Iran looks to prolonging nuclear talks; U.S. demands cuts
VIENNA (Reuters) - Iran and six world powers on Tuesday appeared likely to extend talks on Tehran's nuclear program beyond a July 20 deadline, while Washington said the Islamic Republic must cut its capacity to make nuclear fuel to secure a deal to end sanctions.
Iran and the six nations are trying to bridge differences in negotiating positions over a deal intended to end a decade-long dispute over Tehran's nuclear programme, which Western nations fear may be aimed at developing a nuclear weapons capability. Iran says it is for peaceful purposes.
"We have made it crystal clear that the 19,000 (nuclear centrifuges) that are currently part of their programme is too many," Kerry told reporters after three days of talks with Iranian Foreign Minister Mohammad Javad Zarif.
At a separate news conference, Zarif responded by saying that "insisting on the number of centrifuges is useless."
In a New York Times interview, Zarif floated the idea of Tehran keeping its enrichment programme at current levels for a few years before expanding it. Diplomats said the Iranian delegation had raised this issue with the six in recent weeks.
Kerry was responding to a question about a major speech by Iran's Supreme Leader Ayatollah Ali Khamenei, which diplomats said has limited the ability of the Iranian delegation at the talks to make concessions with the six powers and could make it difficult for Tehran to reach a deal. (Full Story)
Kerry said the talks - involving the United States, Britain, France, Germany, Russia and China as well as Iran - had made tangible progress on key issues but gaps remained.
"It is clear we still have more work to do and our team will continue to work very hard to try to reach a comprehensive agreement that resolves the international community's concern.
"There are more issues to work through and more provisions to nail down to ensure that Iran's programme can always remain exclusively peaceful," Kerry said.
Zarif said while he had had good talks with the U.S. diplomat, serious differences remained between the two sides.
He suggested prolonging the talks past July 20 was likely since: "I see an inclination on the part of our negotiating partners that they believe more time may be useful and necessary."
He added that no decision on an extension had been taken, though several Western diplomats said prolonging the talks beyond July 20 was very likely.
"Given that it is highly improbable to finalise an agreement by Sunday, it would be highly probable that we will continue the talks in the coming months," a diplomat said, speaking on condition of anonymity. "The coming weeks don't make much sense given it's August. There will be a little break."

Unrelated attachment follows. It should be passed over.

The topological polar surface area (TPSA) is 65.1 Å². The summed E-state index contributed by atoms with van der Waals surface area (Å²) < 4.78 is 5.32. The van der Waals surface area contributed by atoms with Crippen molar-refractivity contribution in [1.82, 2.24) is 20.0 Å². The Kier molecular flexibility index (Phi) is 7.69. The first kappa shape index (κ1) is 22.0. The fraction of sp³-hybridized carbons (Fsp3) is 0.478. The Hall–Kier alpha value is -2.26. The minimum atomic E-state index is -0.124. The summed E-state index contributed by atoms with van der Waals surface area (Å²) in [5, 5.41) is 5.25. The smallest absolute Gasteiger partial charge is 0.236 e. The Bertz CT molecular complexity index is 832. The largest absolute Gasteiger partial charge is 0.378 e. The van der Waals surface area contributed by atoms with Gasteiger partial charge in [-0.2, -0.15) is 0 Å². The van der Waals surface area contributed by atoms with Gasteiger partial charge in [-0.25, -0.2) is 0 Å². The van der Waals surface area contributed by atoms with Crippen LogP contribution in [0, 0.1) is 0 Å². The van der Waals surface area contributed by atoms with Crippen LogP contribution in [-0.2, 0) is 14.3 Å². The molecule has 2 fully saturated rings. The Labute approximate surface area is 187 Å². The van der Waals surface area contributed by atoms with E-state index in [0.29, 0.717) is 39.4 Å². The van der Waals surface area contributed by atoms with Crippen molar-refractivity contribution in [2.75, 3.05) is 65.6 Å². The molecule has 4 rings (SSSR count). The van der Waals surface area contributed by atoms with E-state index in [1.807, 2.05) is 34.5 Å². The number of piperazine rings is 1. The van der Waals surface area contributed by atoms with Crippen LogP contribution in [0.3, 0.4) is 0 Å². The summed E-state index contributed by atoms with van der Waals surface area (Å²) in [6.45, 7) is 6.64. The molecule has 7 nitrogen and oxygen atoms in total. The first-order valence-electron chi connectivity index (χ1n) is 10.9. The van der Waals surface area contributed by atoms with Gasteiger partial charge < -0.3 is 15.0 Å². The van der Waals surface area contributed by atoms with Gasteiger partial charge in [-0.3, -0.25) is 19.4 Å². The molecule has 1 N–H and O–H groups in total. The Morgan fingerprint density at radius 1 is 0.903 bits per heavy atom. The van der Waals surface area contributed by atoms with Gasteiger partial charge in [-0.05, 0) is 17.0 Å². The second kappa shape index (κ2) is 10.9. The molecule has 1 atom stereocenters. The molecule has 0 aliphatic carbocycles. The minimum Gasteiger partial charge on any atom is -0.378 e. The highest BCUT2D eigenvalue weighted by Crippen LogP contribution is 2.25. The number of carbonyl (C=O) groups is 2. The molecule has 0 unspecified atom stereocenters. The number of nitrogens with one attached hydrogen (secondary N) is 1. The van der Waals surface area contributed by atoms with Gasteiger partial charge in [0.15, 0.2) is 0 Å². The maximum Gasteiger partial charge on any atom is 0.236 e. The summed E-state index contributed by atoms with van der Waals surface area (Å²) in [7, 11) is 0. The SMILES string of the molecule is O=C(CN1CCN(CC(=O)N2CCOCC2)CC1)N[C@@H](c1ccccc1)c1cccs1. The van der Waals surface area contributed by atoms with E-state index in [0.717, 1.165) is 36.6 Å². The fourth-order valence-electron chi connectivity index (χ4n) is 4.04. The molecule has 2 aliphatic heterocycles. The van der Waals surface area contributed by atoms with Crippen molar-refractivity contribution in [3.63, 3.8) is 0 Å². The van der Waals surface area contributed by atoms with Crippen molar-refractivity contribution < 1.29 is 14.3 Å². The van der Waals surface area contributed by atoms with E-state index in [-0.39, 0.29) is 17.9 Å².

KERRY TO CONSULT
The Western diplomat said the terms of the extension would be discussed in the coming days.
An extension of up to six months is theoretically possible according to an interim agreement Iran and the powers signed in November and began implementing in January. The interim deal gave Iran limited sanctions relief in exchange for curbing some atomic work.
"The idea is to keep the status quo," the Western diplomat said. "The same terms as now. Nothing is decided and that will be the object of discussions in hours that come."
Kerry said he had held several extensive conversations with Zarif since arriving on Sunday. They had a final short meeting at the Palais Coburg before Kerry returned to Washington.
Kerry will consult with President Barack Obama and Congress leaders about the prospects for a comprehensive agreement and the path forward if the July deadline is not met.
Zarif said: "We have made enough headway to be able to tell our political bosses back home that this is a process worth continuing."
It was not immediately clear if the progress Kerry spoke of on Tuesday was enough to justify an extension.
A history of hiding sensitive nuclear work from U.N. inspectors has kept international suspicions about Iran's nuclear programme high and heightened the risk of a new Middle East war should diplomacy fail to yield a long-term settlement.
Israel has threatened military action against Iran if it is not satisfied with the results of the talks.
In the New York Times interview, Zarif said any limits on Iran's nuclear program should be lifted after three to seven years. But U.S. officials have said Washington would want verifiable limits to remain in place for more than a decade.
(Reporting By Louis Charbonneau, Lesley Wroughton, Fredrik Dahl, Parisa Hafezi and John Irish; writing by Louis Charbonneau; Editing by Janet Lawrence)